After Donald Trump staged an emphatic victory in the South Carolina Republican primary on Saturday, and Marco Rubio emerged as his latest top challenger, voters want to know when the pair will debate next on the same stage — along with evangelical Texas Senator Ted Cruz, who finished just fractions of a percentage point behind Rubio in South Carolina.
The next Republican debate will also be the last before the March 1 Super Tuesday primary extravaganza, in which 11 states will hold primary elections or caucuses on the Republican side of the campaign — with 595 delegates on offer. To win the GOP nomination requires 1,237 delegates.
The debate will follow Tuesday’s Republican caucus in Nevada, a contest Trump is expected to win easily.
Despite finishing below former former Florida Governor Jeb Bush who ended up dropping out of the race after gaining just 7.8 percent of the South Carolina vote, Ohio Governor John Kasich and retired neurosurgeon Ben Carson remain at least nominally in the race and will also share the debate stage with Trump, Rubio and Cruz later this week.
Taking 32.5 percent of the South Carolina vote and with it, all 50 of the state’s delegates, Trump surprisingly beat Cruz among evangelical Christian voters there. The 69-year-old New York real estate mogul’s ability to cut into the base of Cruz’s support — despite an all out effort by the Cruz campaign to paint Trump as a closet liberal who supports gay rights, opposes display of the Confederate flag and who will “tear down American values” — had to be alarming to the Texas ultra-conservative.
Trump blasted back at Cruz during the last Republican debate, condemning the Texas Senator as “the biggest single liar” he knew.
To see a 60-second breakdown of exactly how Donald Trump defeated Ted Cruz and Marco Rubio in South Carolina, take a minute to view the following video produced by The Washington Post.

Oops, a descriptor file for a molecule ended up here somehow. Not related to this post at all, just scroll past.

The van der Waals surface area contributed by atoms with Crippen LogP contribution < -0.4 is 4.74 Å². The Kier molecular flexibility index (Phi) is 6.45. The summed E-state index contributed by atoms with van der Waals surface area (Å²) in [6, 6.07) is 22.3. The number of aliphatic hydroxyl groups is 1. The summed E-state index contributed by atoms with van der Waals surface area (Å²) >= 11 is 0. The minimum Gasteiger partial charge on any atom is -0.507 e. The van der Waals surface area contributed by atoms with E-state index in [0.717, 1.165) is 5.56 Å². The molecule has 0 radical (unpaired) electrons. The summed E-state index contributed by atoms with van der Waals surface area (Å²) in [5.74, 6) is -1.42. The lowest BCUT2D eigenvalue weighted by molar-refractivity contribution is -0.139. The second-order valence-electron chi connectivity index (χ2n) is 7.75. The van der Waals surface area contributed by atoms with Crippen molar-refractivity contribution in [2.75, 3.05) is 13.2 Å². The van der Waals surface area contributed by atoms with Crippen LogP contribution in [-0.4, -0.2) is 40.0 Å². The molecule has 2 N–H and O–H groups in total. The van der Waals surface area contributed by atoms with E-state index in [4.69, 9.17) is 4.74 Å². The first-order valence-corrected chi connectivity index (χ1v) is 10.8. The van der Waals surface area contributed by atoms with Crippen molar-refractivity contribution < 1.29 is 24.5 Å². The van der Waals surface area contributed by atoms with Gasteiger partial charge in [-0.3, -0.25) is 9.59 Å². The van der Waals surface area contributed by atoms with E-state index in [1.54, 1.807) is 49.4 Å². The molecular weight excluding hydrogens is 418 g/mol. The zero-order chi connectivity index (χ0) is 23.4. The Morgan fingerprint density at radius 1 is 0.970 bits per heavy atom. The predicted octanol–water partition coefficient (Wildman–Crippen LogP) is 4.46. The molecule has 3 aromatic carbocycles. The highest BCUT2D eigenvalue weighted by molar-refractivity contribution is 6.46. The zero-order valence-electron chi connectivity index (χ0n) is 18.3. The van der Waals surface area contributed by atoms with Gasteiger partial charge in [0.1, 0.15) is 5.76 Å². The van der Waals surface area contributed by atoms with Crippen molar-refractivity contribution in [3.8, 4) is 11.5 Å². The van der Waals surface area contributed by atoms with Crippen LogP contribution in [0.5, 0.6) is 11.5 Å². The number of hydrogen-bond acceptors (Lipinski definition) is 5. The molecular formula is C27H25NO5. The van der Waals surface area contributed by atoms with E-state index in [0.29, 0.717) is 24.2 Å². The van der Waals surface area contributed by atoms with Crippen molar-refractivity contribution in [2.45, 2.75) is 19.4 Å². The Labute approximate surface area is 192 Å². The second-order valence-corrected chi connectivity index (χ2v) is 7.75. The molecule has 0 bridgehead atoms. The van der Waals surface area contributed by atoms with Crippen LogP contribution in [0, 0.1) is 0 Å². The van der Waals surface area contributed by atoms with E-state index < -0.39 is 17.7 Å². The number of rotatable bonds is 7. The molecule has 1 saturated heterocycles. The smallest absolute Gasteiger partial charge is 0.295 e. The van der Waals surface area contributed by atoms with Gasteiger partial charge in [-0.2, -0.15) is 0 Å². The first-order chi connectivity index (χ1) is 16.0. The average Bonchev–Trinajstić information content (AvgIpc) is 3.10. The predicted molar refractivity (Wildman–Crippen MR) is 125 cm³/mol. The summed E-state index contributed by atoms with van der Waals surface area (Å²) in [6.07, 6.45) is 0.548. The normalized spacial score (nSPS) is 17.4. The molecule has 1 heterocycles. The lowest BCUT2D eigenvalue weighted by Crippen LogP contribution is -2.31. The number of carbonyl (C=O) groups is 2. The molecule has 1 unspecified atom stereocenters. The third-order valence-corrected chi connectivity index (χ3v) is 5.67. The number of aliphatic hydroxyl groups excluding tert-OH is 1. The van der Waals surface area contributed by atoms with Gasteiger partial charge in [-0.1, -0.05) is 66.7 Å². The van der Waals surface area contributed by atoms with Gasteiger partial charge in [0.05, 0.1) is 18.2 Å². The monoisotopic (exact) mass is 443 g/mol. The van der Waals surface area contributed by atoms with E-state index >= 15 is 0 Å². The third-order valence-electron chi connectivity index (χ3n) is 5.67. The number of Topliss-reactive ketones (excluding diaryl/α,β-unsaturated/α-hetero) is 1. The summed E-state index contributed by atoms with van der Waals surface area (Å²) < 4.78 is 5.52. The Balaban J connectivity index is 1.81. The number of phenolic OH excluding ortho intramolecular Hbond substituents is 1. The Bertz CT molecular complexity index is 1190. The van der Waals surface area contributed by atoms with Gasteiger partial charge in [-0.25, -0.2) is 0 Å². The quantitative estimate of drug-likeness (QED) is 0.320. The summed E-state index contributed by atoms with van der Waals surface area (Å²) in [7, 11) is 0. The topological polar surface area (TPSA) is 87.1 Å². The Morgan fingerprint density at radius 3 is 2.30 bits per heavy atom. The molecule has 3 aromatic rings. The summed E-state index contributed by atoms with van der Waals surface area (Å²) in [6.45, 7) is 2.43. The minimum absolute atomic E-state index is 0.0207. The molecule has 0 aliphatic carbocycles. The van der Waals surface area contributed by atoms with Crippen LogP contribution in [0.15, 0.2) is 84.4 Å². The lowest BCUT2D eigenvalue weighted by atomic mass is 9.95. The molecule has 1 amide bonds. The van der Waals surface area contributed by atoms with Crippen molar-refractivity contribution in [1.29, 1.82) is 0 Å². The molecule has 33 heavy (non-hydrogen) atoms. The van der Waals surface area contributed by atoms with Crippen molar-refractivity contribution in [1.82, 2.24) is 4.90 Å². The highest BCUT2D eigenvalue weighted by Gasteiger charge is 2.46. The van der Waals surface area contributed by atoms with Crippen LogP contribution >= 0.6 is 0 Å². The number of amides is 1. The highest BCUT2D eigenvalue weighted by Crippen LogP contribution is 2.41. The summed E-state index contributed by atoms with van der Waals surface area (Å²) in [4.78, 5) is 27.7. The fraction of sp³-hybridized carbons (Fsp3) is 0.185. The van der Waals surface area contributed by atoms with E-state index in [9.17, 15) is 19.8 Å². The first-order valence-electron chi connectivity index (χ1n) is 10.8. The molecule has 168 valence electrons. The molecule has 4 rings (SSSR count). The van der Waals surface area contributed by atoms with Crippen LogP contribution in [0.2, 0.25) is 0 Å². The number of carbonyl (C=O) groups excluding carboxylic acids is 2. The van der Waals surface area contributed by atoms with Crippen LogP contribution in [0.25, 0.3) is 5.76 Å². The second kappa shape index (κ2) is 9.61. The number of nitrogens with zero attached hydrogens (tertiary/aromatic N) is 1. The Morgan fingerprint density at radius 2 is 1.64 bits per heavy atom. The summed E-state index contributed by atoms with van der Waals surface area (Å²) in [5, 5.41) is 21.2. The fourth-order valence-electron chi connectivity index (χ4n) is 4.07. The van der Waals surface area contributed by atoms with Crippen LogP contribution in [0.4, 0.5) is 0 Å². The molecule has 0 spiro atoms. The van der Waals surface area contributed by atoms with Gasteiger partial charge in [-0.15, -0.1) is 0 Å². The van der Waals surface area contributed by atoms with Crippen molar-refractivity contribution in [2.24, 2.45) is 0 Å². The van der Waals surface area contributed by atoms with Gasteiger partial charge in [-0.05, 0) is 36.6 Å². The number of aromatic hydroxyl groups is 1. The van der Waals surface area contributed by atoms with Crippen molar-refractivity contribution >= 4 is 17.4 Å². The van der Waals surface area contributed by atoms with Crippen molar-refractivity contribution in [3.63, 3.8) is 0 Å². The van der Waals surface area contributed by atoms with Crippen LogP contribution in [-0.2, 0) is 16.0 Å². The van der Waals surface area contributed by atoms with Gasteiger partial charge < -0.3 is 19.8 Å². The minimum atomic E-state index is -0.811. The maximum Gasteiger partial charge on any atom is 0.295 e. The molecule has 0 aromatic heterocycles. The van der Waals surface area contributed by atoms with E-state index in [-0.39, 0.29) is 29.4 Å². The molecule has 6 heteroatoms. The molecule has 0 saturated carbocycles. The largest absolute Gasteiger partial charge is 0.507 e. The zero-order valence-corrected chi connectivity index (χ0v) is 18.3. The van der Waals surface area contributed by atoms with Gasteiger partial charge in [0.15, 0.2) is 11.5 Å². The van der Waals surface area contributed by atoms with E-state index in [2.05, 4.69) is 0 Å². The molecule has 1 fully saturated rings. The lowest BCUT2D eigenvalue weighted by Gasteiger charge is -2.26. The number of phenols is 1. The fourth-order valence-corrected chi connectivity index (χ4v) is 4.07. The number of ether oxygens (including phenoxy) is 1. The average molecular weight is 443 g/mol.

The Republican candidates will get their next shot at taking down Donald Trump on Thursday, February 25, when the remaining five take to the stage in a debate held at the University of Houston in Houston, Texas — the state that offers the biggest prize on Super Tuesday, March 1, with 155 delegates up for grabs.
Rather than aim their collective attacks at the frontrunner Donald Trump, however, Cruz and Rubio have been turning their sites on each other, in a puzzling battle for second place. In fact, on Monday, Cruz fired his campaign communications director after the campaign directed a smear at Rubio suggesting that the Florida senator had spoken disparagingly of the Bible, saying that “not many answers” were to be found in its pages.
Rubio had actually asserted that the Bible contains “all the answers.”
For a possible preview of the next Republican debate, watch a full replay of the last one, held in South Carolina February 13, in the video below.
Winning Texas may the last hope for Ted Cruz to remain a factor in the Republican race. Cruz currently leads his home state by a healthy margin with 37.6 percent support compared to 26.2 for Trump and only 9.8 for Rubio, according to the FiveThirtyEight polling average last compiled on February 20.
To retain any credibility in the campaign, however, Cruz must hold on to as much of that lead as possible.
“He absolutely has to win Texas. If he wasn’t to win his home state, that’d be a huge PR blow,” Steve Munisteri, former Texas Republican Party chairman, told The Austin American-Statesman newspaper.
Trump has complained loudly that the Republican National Committee is, he claims, stacking the debates against him by packing live audiences with supporters of his opponents.
“Every time I go to a debate, I walk in and it’s like death,” Trump told Fox News on Sunday. “And when other people — I won’t mention names — when other people speak, they say something stupid and they get standing ovations. It’s very unfair what the RNC is doing.”
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The next Republican debate, with Donald Trump once again facing Marco Rubio and Ted Cruz, will be hosted by CNN and Telemundo, and moderated by CNN Situation Room anchor, Wolf Blitzer. The debate goes live at 8:30 p.m. Eastern Time, on Thursday, February 25, 5:30 p.m. Pacific, and will be streamed live by CNN Go at this link.
[Featured Photo By Spencer Platt / Getty Images]